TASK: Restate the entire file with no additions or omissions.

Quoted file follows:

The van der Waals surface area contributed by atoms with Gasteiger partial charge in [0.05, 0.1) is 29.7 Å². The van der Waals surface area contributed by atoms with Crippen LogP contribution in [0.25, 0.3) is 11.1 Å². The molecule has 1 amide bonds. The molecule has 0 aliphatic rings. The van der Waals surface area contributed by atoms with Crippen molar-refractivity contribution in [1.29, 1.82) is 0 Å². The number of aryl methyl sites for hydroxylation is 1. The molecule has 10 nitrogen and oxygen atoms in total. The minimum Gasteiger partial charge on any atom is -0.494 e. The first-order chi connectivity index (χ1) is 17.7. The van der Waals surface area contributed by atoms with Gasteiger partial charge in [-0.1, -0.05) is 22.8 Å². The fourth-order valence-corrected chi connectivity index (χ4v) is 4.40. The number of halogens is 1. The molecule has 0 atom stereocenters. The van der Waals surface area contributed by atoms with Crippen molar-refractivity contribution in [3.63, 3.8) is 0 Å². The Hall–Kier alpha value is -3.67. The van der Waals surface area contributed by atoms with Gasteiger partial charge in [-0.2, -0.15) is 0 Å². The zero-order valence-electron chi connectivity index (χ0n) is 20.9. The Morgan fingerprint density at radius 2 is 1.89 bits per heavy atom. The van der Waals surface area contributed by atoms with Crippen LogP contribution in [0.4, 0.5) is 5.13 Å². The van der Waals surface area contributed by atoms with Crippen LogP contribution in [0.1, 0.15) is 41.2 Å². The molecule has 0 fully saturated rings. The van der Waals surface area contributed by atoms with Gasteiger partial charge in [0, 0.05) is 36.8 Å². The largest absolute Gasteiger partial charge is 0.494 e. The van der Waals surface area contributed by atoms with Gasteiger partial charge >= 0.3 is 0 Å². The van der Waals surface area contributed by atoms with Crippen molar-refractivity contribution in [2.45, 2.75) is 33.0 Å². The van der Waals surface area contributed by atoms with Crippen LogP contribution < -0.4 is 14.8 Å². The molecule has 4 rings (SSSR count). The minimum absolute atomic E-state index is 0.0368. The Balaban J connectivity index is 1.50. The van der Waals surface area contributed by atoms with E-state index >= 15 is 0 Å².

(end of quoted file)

The van der Waals surface area contributed by atoms with Gasteiger partial charge in [0.05, 0.1) is 29.7 Å². The van der Waals surface area contributed by atoms with Crippen LogP contribution in [0.25, 0.3) is 11.1 Å². The molecule has 1 amide bonds. The molecule has 0 aliphatic rings. The van der Waals surface area contributed by atoms with Crippen molar-refractivity contribution in [1.29, 1.82) is 0 Å². The number of aryl methyl sites for hydroxylation is 1. The molecule has 10 nitrogen and oxygen atoms in total. The minimum Gasteiger partial charge on any atom is -0.494 e. The first-order chi connectivity index (χ1) is 17.7. The van der Waals surface area contributed by atoms with Gasteiger partial charge in [-0.1, -0.05) is 22.8 Å². The fourth-order valence-corrected chi connectivity index (χ4v) is 4.40. The number of halogens is 1. The molecule has 0 atom stereocenters. The van der Waals surface area contributed by atoms with Crippen molar-refractivity contribution in [3.63, 3.8) is 0 Å². The Hall–Kier alpha value is -3.67. The van der Waals surface area contributed by atoms with Gasteiger partial charge in [-0.2, -0.15) is 0 Å². The zero-order valence-electron chi connectivity index (χ0n) is 20.9. The Morgan fingerprint density at radius 2 is 1.89 bits per heavy atom. The van der Waals surface area contributed by atoms with Crippen LogP contribution in [0.4, 0.5) is 5.13 Å². The van der Waals surface area contributed by atoms with Crippen LogP contribution in [0.1, 0.15) is 41.2 Å². The molecule has 0 fully saturated rings. The van der Waals surface area contributed by atoms with Gasteiger partial charge in [0, 0.05) is 36.8 Å². The largest absolute Gasteiger partial charge is 0.494 e. The van der Waals surface area contributed by atoms with Gasteiger partial charge >= 0.3 is 0 Å². The van der Waals surface area contributed by atoms with Crippen molar-refractivity contribution in [2.45, 2.75) is 33.0 Å². The van der Waals surface area contributed by atoms with Crippen LogP contribution < -0.4 is 14.8 Å². The molecule has 4 rings (SSSR count). The minimum absolute atomic E-state index is 0.0368. The Balaban J connectivity index is 1.50. The van der Waals surface area contributed by atoms with E-state index >= 15 is 0 Å².